Still Waking Up

ninfia:

im going to inject garlic bread into my blood stream 

(Source: fruitpacks, via dion-thesocialist)

Two of the best-known civil rights organizations practicing armed self-defense were the Deacons for Defense and Justice, which was formally incorporated in Louisiana in 1965 with the explicit purpose of providing armed protection for civil rights activists, and the Lowndes County Freedom Organization (LCFO) of Alabama, a SNCC affiliate that renounced the national organization’s nonviolent philosophy and helped inspire the formation of the Black Panther Party for Self-Defense in northern cities.

The Deacons appeared at protests toting rifles and gained special notoriety when they aimed their guns at firemen who were preparing to unleash hoses on a group of black high school students in Jonesboro, Louisiana, as they picketed for black control of black schools. The LCFO—headed by Stokely Carmichael, who coined the slogan “Black Power”—was staffed by well-armed organizers who increased the number of black voters in Lowndes County from one, when the group was established in 1965, to almost 2,000 a year later.

How ‘Crazy Negroes’ With Guns Helped Kill Jim Crow (via so-treu)

(via dynastylnoire)

homoeroticjahlani:

Can ppl stop making fun of dark skinned ppls skin not showing up in pictures? Its not funny that you can barely see a dark skinned person in a photo. Its because of white supremacist colorist cameras that were created with a white norm in mind. Its simple shit like this we can do in every day life to eradicate colorism in our communities.

Heres some articles on the subject:

Teaching The Camera To See My Skin

Light and Dark: The Racial Biases That Remain In Photography

(via dynastylnoire)

I wish I saw something good in myself.

The idea that women should ‘experiment’ and perform sex acts that they do not want to has become a popular model for women’s sexual behaviour in heterosexual relationships since the ‘sexual revolution’ of the 1960s. It is an idea frequently reinforced and legitimated through sex therapy (see Jeffreys, 1990). Women are still encouraged by therapists to sexually fulfill their male partners, even if they have no desire to do so, or experience pain or discomfort (Tyler, 2008). For example, in the widely recommended self-help manual for women Becoming Orgasmic, therapists Heiman and LoPiccolo encourage women to try anal sex (an increasingly ubiquitous sex practice in pornography) if a male partner is interested in it. The advice from the therapists is: “If any discomfort does occur, try again some other time” (Heiman and LoPiccolo, 1992, p. 187). The central premise is that pain and discomfort for women are not acceptable reasons for discontinuing a sexual practice, but, rather, are reasons for women to undergo further ‘training’, ‘modelling’ and coercion. Instead of understanding that using pornography as a coercive strategy is harmful, sexologists extol pornography’s virtues, stating for example that it is useful for “giving the viewer permission to model the behavior” (Striar and Bartlik, 1999, p. 61).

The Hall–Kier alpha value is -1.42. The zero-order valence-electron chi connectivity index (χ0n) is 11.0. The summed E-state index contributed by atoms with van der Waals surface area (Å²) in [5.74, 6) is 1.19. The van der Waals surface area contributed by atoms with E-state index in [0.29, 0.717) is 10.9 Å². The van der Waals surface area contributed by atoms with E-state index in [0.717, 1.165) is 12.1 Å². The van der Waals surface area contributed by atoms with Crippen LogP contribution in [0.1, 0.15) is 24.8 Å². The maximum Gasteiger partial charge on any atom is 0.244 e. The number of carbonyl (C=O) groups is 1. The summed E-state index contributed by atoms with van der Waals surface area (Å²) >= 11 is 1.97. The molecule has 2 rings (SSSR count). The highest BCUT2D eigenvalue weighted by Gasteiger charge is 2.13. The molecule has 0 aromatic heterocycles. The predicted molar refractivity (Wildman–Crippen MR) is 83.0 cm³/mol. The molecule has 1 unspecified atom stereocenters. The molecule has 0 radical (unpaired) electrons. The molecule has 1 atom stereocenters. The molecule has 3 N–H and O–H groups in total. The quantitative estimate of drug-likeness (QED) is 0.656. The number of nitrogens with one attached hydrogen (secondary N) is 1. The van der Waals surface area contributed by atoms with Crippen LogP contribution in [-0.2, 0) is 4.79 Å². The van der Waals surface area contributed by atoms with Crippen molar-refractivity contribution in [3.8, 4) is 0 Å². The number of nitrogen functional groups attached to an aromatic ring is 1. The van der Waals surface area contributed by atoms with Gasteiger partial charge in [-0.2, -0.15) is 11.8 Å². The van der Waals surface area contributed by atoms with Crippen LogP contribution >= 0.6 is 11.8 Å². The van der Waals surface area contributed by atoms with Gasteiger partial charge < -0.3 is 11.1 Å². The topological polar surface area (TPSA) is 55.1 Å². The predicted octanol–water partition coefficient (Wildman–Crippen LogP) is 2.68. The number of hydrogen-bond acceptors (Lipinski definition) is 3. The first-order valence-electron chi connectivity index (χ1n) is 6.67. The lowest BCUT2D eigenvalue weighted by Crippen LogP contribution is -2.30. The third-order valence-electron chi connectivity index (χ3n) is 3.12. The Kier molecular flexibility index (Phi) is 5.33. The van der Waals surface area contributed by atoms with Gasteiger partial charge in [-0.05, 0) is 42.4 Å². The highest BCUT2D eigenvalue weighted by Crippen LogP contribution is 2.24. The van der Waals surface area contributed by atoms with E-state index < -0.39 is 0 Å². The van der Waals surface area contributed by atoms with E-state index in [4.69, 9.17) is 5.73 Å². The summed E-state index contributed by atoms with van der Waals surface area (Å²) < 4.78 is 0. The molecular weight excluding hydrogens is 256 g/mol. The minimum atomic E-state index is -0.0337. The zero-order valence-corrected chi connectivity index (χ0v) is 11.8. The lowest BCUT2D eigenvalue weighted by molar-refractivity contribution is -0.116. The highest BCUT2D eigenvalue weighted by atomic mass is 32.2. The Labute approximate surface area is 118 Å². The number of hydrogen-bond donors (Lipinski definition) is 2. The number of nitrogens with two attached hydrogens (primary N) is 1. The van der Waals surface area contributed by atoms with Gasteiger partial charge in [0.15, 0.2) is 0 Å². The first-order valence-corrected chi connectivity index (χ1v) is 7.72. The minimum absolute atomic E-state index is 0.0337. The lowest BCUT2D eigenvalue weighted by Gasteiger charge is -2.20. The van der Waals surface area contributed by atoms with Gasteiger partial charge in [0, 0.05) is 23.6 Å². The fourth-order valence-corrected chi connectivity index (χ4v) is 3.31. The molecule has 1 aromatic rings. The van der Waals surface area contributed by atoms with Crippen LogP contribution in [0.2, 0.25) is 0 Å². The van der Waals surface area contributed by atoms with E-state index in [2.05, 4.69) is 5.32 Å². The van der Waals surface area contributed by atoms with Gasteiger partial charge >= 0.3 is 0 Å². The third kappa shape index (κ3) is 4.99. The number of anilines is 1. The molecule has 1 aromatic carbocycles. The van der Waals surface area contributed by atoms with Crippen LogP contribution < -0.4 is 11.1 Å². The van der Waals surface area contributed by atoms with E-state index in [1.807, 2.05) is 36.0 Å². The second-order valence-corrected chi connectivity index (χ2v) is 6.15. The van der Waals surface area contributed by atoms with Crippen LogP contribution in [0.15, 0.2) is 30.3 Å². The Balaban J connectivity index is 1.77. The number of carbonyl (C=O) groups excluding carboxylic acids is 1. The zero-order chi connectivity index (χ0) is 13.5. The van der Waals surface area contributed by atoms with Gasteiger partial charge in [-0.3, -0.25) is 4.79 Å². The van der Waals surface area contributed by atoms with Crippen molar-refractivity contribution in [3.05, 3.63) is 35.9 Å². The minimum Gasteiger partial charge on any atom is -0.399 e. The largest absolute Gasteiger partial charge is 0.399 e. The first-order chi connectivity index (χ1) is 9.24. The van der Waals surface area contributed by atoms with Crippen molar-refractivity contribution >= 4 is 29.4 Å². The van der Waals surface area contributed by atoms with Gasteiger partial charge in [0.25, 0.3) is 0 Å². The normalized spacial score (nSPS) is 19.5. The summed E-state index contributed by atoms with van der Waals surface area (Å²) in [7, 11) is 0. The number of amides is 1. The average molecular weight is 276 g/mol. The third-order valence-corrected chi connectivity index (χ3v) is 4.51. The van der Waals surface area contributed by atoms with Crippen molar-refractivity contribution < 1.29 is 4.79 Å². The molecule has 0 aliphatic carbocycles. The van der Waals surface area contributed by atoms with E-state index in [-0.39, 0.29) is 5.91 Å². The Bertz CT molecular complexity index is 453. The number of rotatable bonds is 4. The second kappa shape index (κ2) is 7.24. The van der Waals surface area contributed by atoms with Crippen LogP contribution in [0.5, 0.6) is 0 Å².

Exactly what type of behaviour women are expected to model from pornography further exposes the way in which the promotion and legitimation of pornography in sex therapy poses harms to women’s equality. Even at the most respectable end of therapist-recommended pornography, sadomasochistic practices and acts such as double penetration, or DP as it is known in the porn industry, can be easily found. Take for example, the Sinclair Intimacy Institute, run by a “well known and respected sexologist, Dr Mark Schoen” (Black, 2006, p. 117). It consists mainly of an online store that sells therapist-recommended pornography. On the Institute’s Website, customers are assured that the pornography available is reviewed and approved by therapists who choose only “high quality sex positive productions” (Sinclair Intimacy Institute, 2007a, n.p.). Among the list of “sex positive productions” are the mainstream pornography titles The New Devil in Miss Jones, Jenna Loves Pain, and Deepthroat.

The choice of Deepthroat is particularly revealing given the amount of publicity surrounding the circumstances of its production. Linda Marchiano (Linda Lovelace at the time of filming) detailed her extensive abuse at the hands of her husband and pimp in her book Ordeal, explaining how she was forced, sometimes at gun point to perform in pornography (Lovelace, 1980). She once stated that: “every time someone watches that film, they are watching me being raped” (quoted in Dworkin, 1981). That such a film is labelled ‘sex positive’ by therapists should be serious cause for concern. But Deepthroat is not an isolated case.

Big Porn Inc: Exposing the Harms of the Global Pornography Industry

(via plansfornigel)

(Source: exgynocraticgrrl, via dynastylnoire)